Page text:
One possible driver for the phenotypic changes observed following microbiome manipulation is competitive exclusion. This term originated from ecology and is based on the concept of between species competition for resources and niches. Research has highlighted that intestinal microbiota species such as commensal Enterobacteriaceae can protect against Salmonella infections through oxygen competition [16, 17]. Furthermore, specific members of the microbiota, such as Firmicutes, produce butyrate and other metabolites that inhibit the growth of proteobacteria . The concept of competitive exclusion has been utilised in the poultry industry through the use of commercials products such as Aviguard™ and Broilact™ , both of which have shown good efficacy in the control of pathogens. A caveat to their use is the undefined nature of the products along with bias towards culture of organisms included. Generally, these products are used as supplements in feed or water in broiler grower farms. Despite their use pathogens still cause problems in the broiler industry and it is perhaps more beneficial to try and improve the initial acquisition of the microbiome to help further reduce pathogen colonisation in broiler birds.
Recently, Gilroy, Chaloner  showed that early manipulation of the microbiota via cecal microbiota transplant (CMT) in Ross 308 broiler chicks leads to lower intestinal colonisation of birds with the pathogen Campylobacter jejuni. A seeder bird infection model showed that C. jejuni transmission across groups was reduced when compared to non-transplanted infected birds . Other studies, have also shown reduced C.jejuni colonisation following transplant of cecal microbiota contents to chicks [22, 23]. Alternatively, Richards-Rios, Leeming  demonstrated that the application of adult cecal content to the surface of eggs was sufficient in transferring elements of the microbiota to chicks which resulted in acceleration of microbiota development in chicks . In parallel, Ramírez, Richardson  established that cecal microbiota transplant and environmental transplants that are administered at day of hatch lead to a reduction in pathogen colonisation by either Salmonella spp or C. jejuni. The authors also investigated whether successional changes in the microbiota would lead to the establishment of a stable microbiota and found that one transplant from 14 days old birds into newly hatched chicks was enough to stabilise the GIT microbiota of broiler birds . Similarly, Zenner, Hitch  showed transfer of a maternal microbiota to newly hatched chicks via passive colonisation resulted in increased gut microbiota diversity accompanied by increased levels of IgA and IgY when compared to birds kept under strict hygienic conditions . Li et al. , used an alternative approach to CMT by assessing the effect of Hen raising on the establishment of the microbiota. The authors showed that microbiota was transferred between hens and chicks which enabled the establishment of a balanced and diverse microbiota subsequently improving the stability following viral infection with H6N2 . All these studies provide evidence that early life manipulation of the GIT microbiota does indeed lead to pathogen control in growing and adult birds.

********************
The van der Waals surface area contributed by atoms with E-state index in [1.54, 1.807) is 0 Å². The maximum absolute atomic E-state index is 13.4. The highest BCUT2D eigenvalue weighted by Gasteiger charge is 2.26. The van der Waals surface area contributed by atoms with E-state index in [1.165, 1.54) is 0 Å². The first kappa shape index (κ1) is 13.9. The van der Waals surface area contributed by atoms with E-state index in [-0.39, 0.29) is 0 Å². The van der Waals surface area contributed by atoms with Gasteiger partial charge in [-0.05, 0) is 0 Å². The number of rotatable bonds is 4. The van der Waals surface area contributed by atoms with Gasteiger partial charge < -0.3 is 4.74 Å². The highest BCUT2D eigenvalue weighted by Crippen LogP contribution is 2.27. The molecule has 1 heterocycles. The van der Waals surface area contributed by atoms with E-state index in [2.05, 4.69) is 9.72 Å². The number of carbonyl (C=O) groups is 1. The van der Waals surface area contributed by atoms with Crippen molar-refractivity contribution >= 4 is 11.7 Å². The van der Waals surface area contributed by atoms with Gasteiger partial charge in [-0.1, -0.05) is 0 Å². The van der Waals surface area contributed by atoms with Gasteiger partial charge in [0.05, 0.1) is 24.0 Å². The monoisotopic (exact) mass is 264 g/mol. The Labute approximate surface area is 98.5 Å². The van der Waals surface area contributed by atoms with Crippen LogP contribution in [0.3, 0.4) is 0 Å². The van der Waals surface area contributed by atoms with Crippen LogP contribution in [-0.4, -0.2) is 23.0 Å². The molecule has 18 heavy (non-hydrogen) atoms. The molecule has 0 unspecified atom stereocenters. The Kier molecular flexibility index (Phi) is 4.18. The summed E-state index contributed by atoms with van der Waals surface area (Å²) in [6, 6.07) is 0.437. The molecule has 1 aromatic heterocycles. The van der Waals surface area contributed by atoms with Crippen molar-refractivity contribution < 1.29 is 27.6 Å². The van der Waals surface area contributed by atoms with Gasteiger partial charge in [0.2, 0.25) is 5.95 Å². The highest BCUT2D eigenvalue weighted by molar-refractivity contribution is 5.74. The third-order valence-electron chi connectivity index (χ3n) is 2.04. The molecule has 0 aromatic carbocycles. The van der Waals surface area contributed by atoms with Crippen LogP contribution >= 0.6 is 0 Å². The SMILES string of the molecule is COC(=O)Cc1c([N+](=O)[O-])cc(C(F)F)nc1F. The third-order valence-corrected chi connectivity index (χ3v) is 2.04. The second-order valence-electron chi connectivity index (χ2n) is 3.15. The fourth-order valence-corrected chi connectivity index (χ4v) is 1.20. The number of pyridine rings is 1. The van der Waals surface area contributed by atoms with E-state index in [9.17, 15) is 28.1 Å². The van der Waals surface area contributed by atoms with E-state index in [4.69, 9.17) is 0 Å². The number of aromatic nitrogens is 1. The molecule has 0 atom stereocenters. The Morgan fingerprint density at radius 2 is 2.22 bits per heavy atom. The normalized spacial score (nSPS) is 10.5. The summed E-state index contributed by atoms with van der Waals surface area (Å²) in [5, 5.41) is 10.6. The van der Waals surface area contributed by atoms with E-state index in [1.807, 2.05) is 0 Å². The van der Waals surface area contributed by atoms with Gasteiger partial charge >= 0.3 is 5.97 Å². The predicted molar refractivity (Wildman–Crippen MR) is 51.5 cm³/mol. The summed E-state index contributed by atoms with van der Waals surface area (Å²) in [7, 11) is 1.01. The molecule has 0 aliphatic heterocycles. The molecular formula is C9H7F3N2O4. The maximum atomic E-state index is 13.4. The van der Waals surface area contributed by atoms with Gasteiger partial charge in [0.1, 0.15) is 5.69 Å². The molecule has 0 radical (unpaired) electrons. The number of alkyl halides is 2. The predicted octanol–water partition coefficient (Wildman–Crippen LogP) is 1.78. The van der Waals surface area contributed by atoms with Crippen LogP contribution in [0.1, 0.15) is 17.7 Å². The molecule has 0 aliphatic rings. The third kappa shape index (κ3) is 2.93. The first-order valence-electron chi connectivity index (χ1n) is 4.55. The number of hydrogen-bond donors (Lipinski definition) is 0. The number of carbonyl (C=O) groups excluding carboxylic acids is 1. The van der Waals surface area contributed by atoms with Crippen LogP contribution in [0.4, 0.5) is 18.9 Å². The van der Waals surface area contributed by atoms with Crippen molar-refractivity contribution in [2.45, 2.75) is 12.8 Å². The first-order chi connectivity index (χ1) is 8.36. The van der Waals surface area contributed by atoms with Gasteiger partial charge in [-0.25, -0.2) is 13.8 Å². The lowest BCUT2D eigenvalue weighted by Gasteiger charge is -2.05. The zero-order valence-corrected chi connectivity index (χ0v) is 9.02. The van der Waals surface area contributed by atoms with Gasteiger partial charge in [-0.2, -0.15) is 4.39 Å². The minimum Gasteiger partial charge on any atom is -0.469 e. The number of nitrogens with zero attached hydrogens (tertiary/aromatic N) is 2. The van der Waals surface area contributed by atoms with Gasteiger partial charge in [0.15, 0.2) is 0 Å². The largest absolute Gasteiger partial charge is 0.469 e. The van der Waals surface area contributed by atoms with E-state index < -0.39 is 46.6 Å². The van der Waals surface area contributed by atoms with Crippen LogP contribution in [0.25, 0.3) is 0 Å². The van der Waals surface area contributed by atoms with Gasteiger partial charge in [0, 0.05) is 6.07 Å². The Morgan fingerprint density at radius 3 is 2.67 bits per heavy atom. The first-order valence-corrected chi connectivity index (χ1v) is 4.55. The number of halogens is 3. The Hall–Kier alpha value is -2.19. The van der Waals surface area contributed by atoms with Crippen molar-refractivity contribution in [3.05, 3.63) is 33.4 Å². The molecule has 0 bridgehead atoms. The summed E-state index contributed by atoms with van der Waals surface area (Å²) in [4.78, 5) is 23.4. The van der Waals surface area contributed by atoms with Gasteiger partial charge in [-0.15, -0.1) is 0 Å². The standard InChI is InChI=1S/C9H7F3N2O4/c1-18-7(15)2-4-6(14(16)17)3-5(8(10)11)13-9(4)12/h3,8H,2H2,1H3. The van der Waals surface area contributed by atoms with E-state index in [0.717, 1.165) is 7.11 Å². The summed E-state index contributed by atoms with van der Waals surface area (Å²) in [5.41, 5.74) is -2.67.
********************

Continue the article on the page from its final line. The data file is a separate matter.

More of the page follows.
To engineer optimal microbiomes that confer protection against pathogens in the broiler industry, the industry dynamics require consideration. As described above birds are reared as single age cohorts, this provides an opportunity for microbiome manipulation at three different stages of development; during egg incubation, at hatch prior to transfer to grower farms, and during grower stages. To begin assessing this previous research aimed at aligning with hatchery practice through topical application of cecal contents to incubating eggs . Whilst, this study showed significant alterations to the microbiome post hatch, most of the microbes transplanted were spore forming species and other core members of the chicken microbiome were not transplanted . Alternative or additional methods for in-hatchery delivery of microbiome transplants therefore require investigating. These methods need to robustly transplant material to newly hatched chicks as well as align with hatchery practices. Typically, when hatcheries send “Day-old” chicks to grower farms the birds will be between 4 and 72 h of age, therefore any treatment or intervention utilising microbiota transplants should be effective across this age range. Hatcheries also deal with large numbers of birds hatching daily and therefore delivery methods for therapies should cover larger numbers of birds easily. The following study aims to address these two aspects presenting results from two experiments used to assess the timing and route effects on microbiome acquisition and subsequent pathogen colonisation. The effect of transplanting CMT into newly hatched chicks between 4 and 72 h of age and how this impacts colonisation and intestinal invasion with the Salmonella enterica serovar Typhimurium (ST4/74) is discussed. Early microbiota transplant in these birds prevents colonisation and invasion with ST4/74 and the timing of the transplant has a minimal effect on this inhibition. Using 16S rRNA analysis revealed distinct differences between the microbiota of CMT treated birds compared to PBS control birds. These findings present additional evidence that early life microbiota intervention can convey protective effects against Salmonella infection dynamics in broiler birds.
Material and methods
Bacterial strains and culture conditions
Salmonella enterica Typhimurium 4/74 (ST4/74) was cultured from frozen stocks onto Luria Bertani (LB) agar for 24 h at 37 °C with liquid cultures grown for 24 h in 10 ml LB broth at 37 °C and then adjusted in fresh LB to a desired concentration of 106 colony forming units per ml (cfu ml−1). All microbiological media were purchased from Lab M Ltd. (Heywood, Lancashire, United Kingdom).
Cecal microbiota preparation